If you can't use fresh vegetables right away, freeze them to preserve them and their nutrients. When you're ready for them, they can be easily thawed, cooked and enjoyed at any time of the year, whether they're in season or not. Broccoli and cauliflower are super easy to freeze successfully.
Select proper containers—moisture- and vapor-proof containers made of glass or rigid plastic, or moisture- and vapor-proof bags and waxed containers work well.
Prepare fresh broccoli for freezing by taking off the outer leaves and woody sections. Thoroughly wash the broccoli in cold water.
Thoroughly wash the cauliflower as well. Take the outer leaves off and cut the cauliflower into small florets.
Blanch the vegetables in boiling water or steam.
- To blanch in boiling water: Boil at least 1 gallon of water. Place a pound of vegetables in either a metal basket or cheesecloth back and into the boiling water. Place a lid on the pot and boil for 3 minutes.
- To blanch with steam: Bring just 1 to 2 inches of water to a rolling boil in a pot that can support a steamer basket or cheesecloth bag a few inches above the water. Place the vegetables in a single layer on the cheesecloth bag or steamer basket so the veggies blanch evenly. Cook for 3 minutes.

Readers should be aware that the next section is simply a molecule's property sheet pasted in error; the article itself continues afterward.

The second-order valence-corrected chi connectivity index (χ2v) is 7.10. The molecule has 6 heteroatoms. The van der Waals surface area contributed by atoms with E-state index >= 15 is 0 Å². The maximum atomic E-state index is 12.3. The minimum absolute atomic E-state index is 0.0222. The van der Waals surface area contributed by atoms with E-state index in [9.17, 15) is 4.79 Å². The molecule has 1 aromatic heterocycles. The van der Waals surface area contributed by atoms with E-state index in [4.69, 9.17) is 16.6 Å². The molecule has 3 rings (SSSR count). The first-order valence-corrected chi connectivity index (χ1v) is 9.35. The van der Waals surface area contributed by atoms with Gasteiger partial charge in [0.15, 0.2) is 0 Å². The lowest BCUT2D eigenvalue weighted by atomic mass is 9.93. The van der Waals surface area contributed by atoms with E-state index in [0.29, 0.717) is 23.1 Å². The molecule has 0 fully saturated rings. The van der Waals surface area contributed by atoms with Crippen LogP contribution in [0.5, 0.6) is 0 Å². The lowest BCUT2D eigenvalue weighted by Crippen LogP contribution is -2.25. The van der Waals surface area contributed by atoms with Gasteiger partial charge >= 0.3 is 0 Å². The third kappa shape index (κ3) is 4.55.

For cauliflower, add the juice of one lemon to the water.
Cool the vegetables immediately to halt the cooking process. Place them into cold water (60 degrees Fahrenheit or colder). Use ice water or put the vegetables under a steady stream of cold water. One pound of ice should suffice for each pound of vegetables. Drain the vegetables once they're completely cooled.
Pack the vegetables by using dry pack or tray pack techniques.
- Dry pack: Store blanched vegetables in small freezer bags or freezer-safe containers.
- Tray pack: Place the blanched vegetables on trays or pans in a single layer and leave the tray in the freezer just until the vegetables are firm. Then add them piece by piece into freezer bags for longer-term freezer storage.
Frozen vegetables are generally safe to eat indefinitely, but they taste better when eaten within 12 to 18 months after freezing.